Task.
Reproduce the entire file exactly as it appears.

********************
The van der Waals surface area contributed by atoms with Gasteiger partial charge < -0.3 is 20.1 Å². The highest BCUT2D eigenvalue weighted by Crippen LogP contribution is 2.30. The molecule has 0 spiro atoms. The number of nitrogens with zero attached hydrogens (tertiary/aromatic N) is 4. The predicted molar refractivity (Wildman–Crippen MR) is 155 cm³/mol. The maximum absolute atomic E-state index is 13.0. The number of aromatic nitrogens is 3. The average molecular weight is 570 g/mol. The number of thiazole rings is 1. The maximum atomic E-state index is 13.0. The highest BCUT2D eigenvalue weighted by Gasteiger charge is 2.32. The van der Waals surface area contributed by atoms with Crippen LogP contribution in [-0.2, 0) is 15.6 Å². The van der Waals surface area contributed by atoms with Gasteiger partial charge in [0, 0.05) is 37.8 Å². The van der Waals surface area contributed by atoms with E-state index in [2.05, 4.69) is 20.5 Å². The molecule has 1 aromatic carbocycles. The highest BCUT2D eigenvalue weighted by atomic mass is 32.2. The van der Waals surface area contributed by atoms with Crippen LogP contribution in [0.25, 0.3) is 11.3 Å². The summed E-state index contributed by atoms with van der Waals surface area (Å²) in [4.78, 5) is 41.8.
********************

The van der Waals surface area contributed by atoms with Gasteiger partial charge < -0.3 is 20.1 Å². The highest BCUT2D eigenvalue weighted by Crippen LogP contribution is 2.30. The molecule has 0 spiro atoms. The number of nitrogens with zero attached hydrogens (tertiary/aromatic N) is 4. The predicted molar refractivity (Wildman–Crippen MR) is 155 cm³/mol. The maximum absolute atomic E-state index is 13.0. The number of aromatic nitrogens is 3. The average molecular weight is 570 g/mol. The number of thiazole rings is 1. The maximum atomic E-state index is 13.0. The highest BCUT2D eigenvalue weighted by Gasteiger charge is 2.32. The van der Waals surface area contributed by atoms with Crippen LogP contribution in [-0.2, 0) is 15.6 Å². The van der Waals surface area contributed by atoms with Gasteiger partial charge in [0, 0.05) is 37.8 Å². The van der Waals surface area contributed by atoms with E-state index in [2.05, 4.69) is 20.5 Å². The molecule has 1 aromatic carbocycles. The highest BCUT2D eigenvalue weighted by atomic mass is 32.2. The van der Waals surface area contributed by atoms with Crippen LogP contribution in [0.25, 0.3) is 11.3 Å². The summed E-state index contributed by atoms with van der Waals surface area (Å²) in [4.78, 5) is 41.8.